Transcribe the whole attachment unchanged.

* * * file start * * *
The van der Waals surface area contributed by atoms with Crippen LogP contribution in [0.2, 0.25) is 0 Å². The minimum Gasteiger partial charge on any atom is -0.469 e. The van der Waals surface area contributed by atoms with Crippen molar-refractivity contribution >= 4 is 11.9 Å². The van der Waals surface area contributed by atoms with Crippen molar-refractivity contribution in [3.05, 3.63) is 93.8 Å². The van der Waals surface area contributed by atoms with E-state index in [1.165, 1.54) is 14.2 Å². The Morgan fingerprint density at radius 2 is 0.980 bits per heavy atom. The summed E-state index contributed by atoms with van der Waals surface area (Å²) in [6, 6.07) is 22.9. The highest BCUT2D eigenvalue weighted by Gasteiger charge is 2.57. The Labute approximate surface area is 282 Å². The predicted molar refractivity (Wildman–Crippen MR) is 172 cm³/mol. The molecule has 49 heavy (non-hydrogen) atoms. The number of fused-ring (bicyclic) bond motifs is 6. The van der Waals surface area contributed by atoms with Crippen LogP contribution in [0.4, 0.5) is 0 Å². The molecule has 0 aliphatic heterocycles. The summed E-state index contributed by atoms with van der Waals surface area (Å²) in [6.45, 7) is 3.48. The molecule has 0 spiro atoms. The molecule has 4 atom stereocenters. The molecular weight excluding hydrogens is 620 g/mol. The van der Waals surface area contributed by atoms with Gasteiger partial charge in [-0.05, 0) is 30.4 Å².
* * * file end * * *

The van der Waals surface area contributed by atoms with Crippen LogP contribution in [0.2, 0.25) is 0 Å². The minimum Gasteiger partial charge on any atom is -0.469 e. The van der Waals surface area contributed by atoms with Crippen molar-refractivity contribution >= 4 is 11.9 Å². The van der Waals surface area contributed by atoms with Crippen molar-refractivity contribution in [3.05, 3.63) is 93.8 Å². The van der Waals surface area contributed by atoms with E-state index in [1.165, 1.54) is 14.2 Å². The Morgan fingerprint density at radius 2 is 0.980 bits per heavy atom. The summed E-state index contributed by atoms with van der Waals surface area (Å²) in [6, 6.07) is 22.9. The highest BCUT2D eigenvalue weighted by Gasteiger charge is 2.57. The Labute approximate surface area is 282 Å². The predicted molar refractivity (Wildman–Crippen MR) is 172 cm³/mol. The molecule has 49 heavy (non-hydrogen) atoms. The number of fused-ring (bicyclic) bond motifs is 6. The van der Waals surface area contributed by atoms with Crippen LogP contribution in [0.4, 0.5) is 0 Å². The molecule has 0 aliphatic heterocycles. The summed E-state index contributed by atoms with van der Waals surface area (Å²) in [6.45, 7) is 3.48. The molecule has 0 spiro atoms. The molecule has 4 atom stereocenters. The molecular weight excluding hydrogens is 620 g/mol. The van der Waals surface area contributed by atoms with Gasteiger partial charge in [-0.05, 0) is 30.4 Å².